“Why Won’t Hollywood Cast Asian Actors?”

“HERE’S an understatement: It isn’t easy being an Asian-American actor in Hollywood. Despite some progress made on the small screen — thanks, “Fresh Off the Boat”! a majority of roles that are offered to Asian-Americans are limited to stereotypes that wouldn’t look out of place in an ’80s John Hughes comedy.

This problem is even worse when roles that originated as Asian characters end up going to white actors. Unfortunately, these casting decisions are not a relic of Hollywood’s past, like Mickey Rooney’s portrayal of I. Y. Yunioshi in “Breakfast at Tiffany’s,” but continue right up to the present.

Last week Disney and Marvel Studios released the trailer for “Doctor Strange,” an adaptation of the Marvel comic. After exhausting every “white man finds enlightenment in the Orient” trope in less than two minutes, the trailer presentsTilda Swinton as the Ancient One, a Tibetan male mystic in the comics. Though her casting was no secret, there was something unsettling about the sight of Ms. Swinton’s clean-shaven head and “mystical” Asian garments. It recalled jarring memories of David Carradine from “Kung Fu,” the 1970s television series that, coincidentally, was itself a whitewashed version of a Bruce Lee concept.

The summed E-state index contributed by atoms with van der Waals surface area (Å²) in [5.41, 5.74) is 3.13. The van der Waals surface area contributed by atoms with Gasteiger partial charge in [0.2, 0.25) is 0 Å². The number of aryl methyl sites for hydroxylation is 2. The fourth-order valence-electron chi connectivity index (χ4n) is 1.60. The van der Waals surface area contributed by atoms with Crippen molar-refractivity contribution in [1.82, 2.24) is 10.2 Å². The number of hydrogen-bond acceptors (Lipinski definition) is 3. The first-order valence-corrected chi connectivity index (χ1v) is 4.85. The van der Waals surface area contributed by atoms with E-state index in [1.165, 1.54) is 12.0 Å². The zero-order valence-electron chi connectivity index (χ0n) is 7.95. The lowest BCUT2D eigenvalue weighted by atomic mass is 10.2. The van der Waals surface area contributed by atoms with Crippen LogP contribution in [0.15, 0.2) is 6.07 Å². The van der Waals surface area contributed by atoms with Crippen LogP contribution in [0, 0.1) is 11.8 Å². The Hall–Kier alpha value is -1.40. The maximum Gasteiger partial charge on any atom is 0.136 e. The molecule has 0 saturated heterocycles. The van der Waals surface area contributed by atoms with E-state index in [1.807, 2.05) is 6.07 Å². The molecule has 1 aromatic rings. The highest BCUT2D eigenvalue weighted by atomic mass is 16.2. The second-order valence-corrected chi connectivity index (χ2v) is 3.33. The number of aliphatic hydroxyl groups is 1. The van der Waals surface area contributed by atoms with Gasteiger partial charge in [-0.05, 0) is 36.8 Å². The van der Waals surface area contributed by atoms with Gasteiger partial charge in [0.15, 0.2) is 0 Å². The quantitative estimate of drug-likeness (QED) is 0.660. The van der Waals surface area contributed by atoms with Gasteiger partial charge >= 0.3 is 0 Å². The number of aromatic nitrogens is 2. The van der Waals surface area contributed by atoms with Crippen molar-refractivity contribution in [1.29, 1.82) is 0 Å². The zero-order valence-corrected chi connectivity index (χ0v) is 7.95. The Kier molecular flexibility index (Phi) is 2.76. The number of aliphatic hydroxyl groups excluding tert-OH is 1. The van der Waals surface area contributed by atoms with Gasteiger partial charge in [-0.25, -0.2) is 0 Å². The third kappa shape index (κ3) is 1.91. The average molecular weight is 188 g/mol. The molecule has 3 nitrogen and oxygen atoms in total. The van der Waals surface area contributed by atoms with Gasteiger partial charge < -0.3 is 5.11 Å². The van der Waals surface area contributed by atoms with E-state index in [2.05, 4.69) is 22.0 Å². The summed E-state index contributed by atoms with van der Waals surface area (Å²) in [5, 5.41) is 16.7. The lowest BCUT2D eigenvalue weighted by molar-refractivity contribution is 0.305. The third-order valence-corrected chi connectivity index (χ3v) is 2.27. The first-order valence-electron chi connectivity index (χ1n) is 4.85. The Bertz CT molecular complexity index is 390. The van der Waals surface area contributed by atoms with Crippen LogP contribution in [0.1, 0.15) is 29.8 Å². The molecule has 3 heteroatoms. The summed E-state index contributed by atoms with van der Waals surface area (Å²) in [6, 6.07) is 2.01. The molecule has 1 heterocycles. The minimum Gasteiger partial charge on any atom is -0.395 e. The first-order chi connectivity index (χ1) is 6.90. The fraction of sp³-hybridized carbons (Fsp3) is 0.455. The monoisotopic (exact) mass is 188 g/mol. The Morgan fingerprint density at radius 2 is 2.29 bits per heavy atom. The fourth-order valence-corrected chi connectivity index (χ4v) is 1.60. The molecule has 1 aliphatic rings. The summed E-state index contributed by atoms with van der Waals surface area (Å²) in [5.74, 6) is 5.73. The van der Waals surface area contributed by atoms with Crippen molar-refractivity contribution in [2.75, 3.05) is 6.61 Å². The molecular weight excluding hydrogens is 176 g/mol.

A few days later, DreamWorks and Paramount provided a glimpse of Scarlett Johansson as the cyborg Motoko Kusanagi in their adaptation of the Japanese anime classic “Ghost in the Shell.” The image coincided with reports that producers considered using digital tools to make Ms. Johansson look more Asian — basically, yellowface for the digital age.

This one-two punch of white actors playing Asian characters showed how invisible Asian-Americans continue to be in Hollywood. (Not to be left out of the whitewashing news, Lionsgate also revealed the first images of Elizabeth Banks as Rita Repulsa, another originally Asian character, in its gritty “Power Rangers” reboot.)…”



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